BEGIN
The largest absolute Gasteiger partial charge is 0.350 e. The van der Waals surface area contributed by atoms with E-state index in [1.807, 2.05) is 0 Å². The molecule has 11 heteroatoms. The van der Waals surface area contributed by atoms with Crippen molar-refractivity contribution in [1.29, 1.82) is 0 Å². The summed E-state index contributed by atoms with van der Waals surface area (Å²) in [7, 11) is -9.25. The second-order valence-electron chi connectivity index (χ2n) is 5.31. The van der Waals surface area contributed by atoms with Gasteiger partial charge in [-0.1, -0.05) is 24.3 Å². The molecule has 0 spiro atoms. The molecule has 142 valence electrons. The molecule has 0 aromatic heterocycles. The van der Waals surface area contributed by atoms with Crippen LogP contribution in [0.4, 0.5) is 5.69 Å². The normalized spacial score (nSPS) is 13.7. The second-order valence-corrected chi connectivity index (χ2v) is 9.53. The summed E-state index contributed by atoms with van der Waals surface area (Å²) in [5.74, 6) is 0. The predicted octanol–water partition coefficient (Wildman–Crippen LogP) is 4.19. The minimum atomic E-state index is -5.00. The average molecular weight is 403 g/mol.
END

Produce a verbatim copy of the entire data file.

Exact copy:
The largest absolute Gasteiger partial charge is 0.350 e. The van der Waals surface area contributed by atoms with E-state index in [1.807, 2.05) is 0 Å². The molecule has 11 heteroatoms. The van der Waals surface area contributed by atoms with Crippen molar-refractivity contribution in [1.29, 1.82) is 0 Å². The summed E-state index contributed by atoms with van der Waals surface area (Å²) in [7, 11) is -9.25. The second-order valence-electron chi connectivity index (χ2n) is 5.31. The van der Waals surface area contributed by atoms with Gasteiger partial charge in [-0.1, -0.05) is 24.3 Å². The molecule has 0 spiro atoms. The molecule has 142 valence electrons. The molecule has 0 aromatic heterocycles. The van der Waals surface area contributed by atoms with Crippen LogP contribution in [0.4, 0.5) is 5.69 Å². The normalized spacial score (nSPS) is 13.7. The second-order valence-corrected chi connectivity index (χ2v) is 9.53. The summed E-state index contributed by atoms with van der Waals surface area (Å²) in [5.74, 6) is 0. The predicted octanol–water partition coefficient (Wildman–Crippen LogP) is 4.19. The minimum atomic E-state index is -5.00. The average molecular weight is 403 g/mol.